What Makes La Speranza Unique, part 4: Leadership

When I was eleven or twelve, I loved listening to Philharmonia Baroque’s recordings of Corelli violin concerti. The warm sound of gut strings intrigued me, and sometimes I even tuned my little viola down to A415 to play along with the recording.

However, I never thought I would get to play on a baroque viola in an orchestra, much less in a chamber music ensemble. Why? Well, up until about twenty years ago, historically informed performance practice (HIPP) was more advanced in Europe but almost nonexistent in the United States. Now the idea of recreating historically accurate representations of music written hundreds of years ago has caught on in the United States, and Houston is quickly joining the ranks of cities boasting several early music ensembles. Despite the growing popularity and accessibility of the art form, the overwhelming majority of musicians of HIPP ensembles in the United States are white, and most of the directors of HIPP ensembles are men.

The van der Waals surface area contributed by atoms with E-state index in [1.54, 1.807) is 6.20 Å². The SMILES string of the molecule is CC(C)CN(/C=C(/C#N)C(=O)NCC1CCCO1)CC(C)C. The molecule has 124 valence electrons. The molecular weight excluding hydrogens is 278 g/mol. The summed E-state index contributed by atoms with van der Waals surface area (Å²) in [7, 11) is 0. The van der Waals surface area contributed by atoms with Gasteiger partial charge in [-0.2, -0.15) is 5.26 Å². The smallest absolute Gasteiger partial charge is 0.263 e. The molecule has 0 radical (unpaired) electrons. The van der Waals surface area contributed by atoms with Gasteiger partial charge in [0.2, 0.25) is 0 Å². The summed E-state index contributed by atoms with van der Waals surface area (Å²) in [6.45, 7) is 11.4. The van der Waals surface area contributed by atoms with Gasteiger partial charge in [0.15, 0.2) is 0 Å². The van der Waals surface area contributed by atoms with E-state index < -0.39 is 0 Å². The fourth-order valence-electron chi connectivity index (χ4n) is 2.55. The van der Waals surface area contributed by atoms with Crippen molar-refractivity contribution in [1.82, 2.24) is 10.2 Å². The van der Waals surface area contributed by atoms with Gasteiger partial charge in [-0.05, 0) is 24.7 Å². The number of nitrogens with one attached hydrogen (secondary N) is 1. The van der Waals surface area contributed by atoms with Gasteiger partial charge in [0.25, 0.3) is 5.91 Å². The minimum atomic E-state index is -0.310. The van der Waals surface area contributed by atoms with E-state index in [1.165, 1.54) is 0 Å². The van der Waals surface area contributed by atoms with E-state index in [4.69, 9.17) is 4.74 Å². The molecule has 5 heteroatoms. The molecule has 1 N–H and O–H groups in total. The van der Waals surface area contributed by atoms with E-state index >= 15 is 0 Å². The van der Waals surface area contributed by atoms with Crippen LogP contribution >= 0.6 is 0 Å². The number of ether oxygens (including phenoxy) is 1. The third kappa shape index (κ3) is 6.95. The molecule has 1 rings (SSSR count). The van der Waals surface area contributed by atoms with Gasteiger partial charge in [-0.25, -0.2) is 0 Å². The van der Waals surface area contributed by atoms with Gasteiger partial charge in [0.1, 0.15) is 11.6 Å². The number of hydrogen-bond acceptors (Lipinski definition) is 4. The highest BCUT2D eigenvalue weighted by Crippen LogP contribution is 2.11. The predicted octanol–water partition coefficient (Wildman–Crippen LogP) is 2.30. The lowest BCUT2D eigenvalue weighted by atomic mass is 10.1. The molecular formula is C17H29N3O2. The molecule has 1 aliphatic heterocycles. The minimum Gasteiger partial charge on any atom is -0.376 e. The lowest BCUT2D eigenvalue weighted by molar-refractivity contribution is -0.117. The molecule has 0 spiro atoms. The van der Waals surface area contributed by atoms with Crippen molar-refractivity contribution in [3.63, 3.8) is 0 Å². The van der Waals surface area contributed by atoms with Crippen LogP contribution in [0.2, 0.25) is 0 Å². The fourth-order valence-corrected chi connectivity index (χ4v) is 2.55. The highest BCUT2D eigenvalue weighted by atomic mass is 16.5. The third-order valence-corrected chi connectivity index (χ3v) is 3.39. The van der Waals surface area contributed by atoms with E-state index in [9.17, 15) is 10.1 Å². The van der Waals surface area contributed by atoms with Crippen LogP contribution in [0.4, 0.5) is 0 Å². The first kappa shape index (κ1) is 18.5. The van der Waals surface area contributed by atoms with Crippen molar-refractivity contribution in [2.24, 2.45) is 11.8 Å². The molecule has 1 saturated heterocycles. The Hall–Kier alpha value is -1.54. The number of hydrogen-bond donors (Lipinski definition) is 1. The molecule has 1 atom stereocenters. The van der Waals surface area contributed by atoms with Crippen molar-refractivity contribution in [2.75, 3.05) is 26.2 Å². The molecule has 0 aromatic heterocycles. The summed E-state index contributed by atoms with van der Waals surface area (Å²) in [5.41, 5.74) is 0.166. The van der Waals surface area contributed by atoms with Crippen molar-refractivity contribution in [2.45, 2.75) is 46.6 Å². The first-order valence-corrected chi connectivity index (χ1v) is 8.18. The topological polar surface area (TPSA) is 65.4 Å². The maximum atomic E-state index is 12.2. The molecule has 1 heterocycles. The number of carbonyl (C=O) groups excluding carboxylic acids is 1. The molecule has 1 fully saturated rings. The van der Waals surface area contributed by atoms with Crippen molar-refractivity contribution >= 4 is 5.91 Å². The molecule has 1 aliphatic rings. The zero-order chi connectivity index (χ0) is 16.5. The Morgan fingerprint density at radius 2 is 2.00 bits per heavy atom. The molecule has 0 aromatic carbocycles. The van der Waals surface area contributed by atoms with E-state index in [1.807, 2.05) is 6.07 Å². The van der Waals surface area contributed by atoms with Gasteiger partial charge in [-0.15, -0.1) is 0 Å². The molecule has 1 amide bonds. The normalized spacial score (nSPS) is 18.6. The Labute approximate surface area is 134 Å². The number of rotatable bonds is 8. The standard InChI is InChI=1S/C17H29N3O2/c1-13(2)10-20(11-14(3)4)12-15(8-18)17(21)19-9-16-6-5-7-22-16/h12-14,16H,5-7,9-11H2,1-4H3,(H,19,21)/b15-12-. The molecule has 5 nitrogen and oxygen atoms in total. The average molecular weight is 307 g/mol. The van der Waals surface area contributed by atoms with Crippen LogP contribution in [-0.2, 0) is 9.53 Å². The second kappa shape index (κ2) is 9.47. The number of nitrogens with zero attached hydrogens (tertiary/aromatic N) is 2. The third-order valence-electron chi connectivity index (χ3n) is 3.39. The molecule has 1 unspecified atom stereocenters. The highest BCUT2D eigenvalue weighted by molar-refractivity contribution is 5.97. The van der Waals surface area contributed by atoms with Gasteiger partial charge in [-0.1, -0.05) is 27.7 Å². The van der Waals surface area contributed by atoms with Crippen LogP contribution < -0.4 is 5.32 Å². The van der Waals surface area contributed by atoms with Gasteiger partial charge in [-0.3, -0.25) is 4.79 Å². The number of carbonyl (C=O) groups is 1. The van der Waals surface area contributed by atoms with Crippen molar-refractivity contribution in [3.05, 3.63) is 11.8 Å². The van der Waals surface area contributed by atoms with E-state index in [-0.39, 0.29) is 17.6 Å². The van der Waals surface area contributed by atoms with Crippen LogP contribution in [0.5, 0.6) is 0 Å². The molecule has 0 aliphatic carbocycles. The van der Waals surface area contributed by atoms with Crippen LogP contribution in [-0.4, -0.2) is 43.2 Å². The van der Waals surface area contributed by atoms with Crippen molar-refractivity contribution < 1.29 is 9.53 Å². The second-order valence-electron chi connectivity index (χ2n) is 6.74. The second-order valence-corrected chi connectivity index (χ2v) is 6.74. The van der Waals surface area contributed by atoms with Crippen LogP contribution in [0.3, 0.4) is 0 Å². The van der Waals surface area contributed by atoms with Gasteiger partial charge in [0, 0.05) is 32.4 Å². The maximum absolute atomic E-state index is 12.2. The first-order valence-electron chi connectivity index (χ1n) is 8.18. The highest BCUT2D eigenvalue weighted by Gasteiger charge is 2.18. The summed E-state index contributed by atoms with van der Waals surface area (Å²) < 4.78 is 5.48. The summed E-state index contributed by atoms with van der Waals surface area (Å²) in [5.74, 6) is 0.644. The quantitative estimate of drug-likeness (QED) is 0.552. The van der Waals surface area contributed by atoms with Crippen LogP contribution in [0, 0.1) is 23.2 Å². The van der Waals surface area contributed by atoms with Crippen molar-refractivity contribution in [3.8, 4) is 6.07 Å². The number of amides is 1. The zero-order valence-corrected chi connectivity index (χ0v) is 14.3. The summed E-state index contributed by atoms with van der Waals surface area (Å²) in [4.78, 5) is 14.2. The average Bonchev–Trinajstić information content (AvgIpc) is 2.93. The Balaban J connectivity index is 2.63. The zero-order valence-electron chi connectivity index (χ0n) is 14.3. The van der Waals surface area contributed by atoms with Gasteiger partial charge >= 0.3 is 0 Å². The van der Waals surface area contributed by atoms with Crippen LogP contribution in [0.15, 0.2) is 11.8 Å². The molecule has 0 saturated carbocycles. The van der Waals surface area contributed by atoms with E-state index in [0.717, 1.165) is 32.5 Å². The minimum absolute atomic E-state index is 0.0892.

Yvonne Smith/Photo by Shannon Langman

La Speranza is directed by an African-American female, setting the ensemble apart from every other HIPP ensemble in Houston. Yvonne is also the ensemble’s violist.

As the only minority-directed ensemble in Houston, La Speranza has the unique opportunity to challenge the long-held expectation that HIPP musicians and directors are white, expanding and diversifying HIPP audiences nationwide. We love seeing the faces of other women and ethnic minorities at our performances who are delighted to see someone of their gender or skin color directing an ensemble. I (Yvonne) look forward to seeing how Houston’s HIPP audience expands in the next five and ten years because of the influence of La Speranza!

What else makes La Speranza unique? Read Part 1, Part 2, and Part 3.

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